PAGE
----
12.5. Multilevel backups
The simple backup method outlined in the previous section
is often quite adequate for personal use or small sites. For more
heavy duty use, multilevel backups are more appropriate.
The simple method has two backup levels: full and
incremental backups. This can be generalized to any number of
levels. A full backup would be level 0, and the different levels
of incremental backups levels 1, 2, 3, etc. At each incremental
backup level you back up everything that has changed since the
previous backup at the same or a previous level.
The purpose for doing this is that it allows a longer
backup history cheaply. In the example in
the previous section, the backup history went back to the previous
full backup. This could be extended by having more tapes, but
only a week per new tape, which might be too expensive. A longer
backup history is useful, since deleted or corrupted files are
often not noticed for a long time. Even a version of a file that
is not very up to date is better than no file at all.
With multiple levels the backup history can be extended
more cheaply. For example, if we buy ten tapes, we could use
tapes 1 and 2 for monthly backups (first Friday each month),
tapes 3 to 6 for weekly backups (other Fridays; note that there
can be five Fridays in one month, so we need four more tapes),
and tapes 7 to 10 for daily backups (Monday to Thursday).
With only four more tapes, we've been able to extend the backup
history from two weeks (after all daily tapes have been used)
to two months. It is true that we can't restore every version
of each file during those two months, but what we can restore
is often good enough.
Figure 12-1 shows which backup
level is used each day, and which backups can be restored from
at the end of the month.
Figure 12-1. A sample multilevel backup schedule.
Backup levels can also be used to keep filesystem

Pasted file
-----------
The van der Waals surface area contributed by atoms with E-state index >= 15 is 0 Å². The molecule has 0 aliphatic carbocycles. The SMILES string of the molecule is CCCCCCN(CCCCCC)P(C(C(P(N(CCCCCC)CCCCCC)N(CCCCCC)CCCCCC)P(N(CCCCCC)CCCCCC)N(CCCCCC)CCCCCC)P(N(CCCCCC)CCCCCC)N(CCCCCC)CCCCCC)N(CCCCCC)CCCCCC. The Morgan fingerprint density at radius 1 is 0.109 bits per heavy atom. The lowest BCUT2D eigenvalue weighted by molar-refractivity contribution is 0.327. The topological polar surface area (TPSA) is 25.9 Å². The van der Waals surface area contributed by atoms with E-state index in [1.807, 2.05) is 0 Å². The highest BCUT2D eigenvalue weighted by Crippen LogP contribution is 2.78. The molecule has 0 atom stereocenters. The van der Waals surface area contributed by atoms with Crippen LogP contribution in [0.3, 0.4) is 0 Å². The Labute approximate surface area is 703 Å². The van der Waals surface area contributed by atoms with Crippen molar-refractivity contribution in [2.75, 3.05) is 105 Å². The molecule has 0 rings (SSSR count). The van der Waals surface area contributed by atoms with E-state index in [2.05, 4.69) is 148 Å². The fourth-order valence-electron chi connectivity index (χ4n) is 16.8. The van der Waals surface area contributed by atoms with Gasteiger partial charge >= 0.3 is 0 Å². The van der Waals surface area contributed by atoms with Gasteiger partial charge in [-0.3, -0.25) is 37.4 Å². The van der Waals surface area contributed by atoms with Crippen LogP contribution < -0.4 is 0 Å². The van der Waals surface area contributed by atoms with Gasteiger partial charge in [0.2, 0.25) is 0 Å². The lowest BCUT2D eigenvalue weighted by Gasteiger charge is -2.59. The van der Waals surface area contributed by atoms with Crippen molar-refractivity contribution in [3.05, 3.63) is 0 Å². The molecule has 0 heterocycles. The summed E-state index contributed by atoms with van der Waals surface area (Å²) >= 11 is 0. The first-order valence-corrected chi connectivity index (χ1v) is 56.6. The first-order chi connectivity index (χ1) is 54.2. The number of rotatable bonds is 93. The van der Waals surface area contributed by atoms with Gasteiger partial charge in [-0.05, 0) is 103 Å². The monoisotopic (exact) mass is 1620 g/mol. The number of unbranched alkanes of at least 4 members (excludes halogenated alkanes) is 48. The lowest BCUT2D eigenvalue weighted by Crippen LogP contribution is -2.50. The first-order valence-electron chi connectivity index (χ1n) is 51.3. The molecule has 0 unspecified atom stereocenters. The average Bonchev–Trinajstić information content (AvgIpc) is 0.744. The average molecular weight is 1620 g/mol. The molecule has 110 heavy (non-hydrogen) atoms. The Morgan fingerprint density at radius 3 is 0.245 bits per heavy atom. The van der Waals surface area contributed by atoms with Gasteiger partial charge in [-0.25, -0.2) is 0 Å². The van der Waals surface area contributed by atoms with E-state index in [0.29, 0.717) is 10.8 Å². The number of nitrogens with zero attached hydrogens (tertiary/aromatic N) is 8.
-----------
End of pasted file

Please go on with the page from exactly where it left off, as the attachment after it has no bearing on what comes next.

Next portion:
restoration time to a minimum. If you have many incremental
backups with monotonously growing level numbers, you need to
restore all of them if you need to rebuild the whole filesystem.
Instead you can use level numbers that aren't monotonous, and
keep down the number of backups to restore.
To minimize the number of tapes needed to restore, you
could use a smaller level for each incremental tape. However,
then the time to make the backups increases (each backup copies
everything since the previous full backup). A better scheme is
suggested by the dump manual page and described
by the table XX (efficient-backup-levels). Use the following
succession of backup levels: 3, 2, 5, 4, 7, 6, 9, 8, 9, etc.
This keeps both the backup and restore times low. The most you
have to backup is two day's worth of work. The number of tapes
for a restore depends on how long you keep between full backups,
but it is less than in the simple schemes.
Table 12-1. Efficient backup scheme using many backup levels
5, 7, 8|
5, 7, 9|
5, 7, 9, 10|
5, 7, 9, 10,
2, 5, 7, 9, 10, 11,
A fancy scheme can reduce the amount of labor needed, but
it does mean there are more things to keep track of. You must
decide if it is worth it.
dump has built-in support for backup
levels. For tar and cpio
it must be implemented with shell scripts.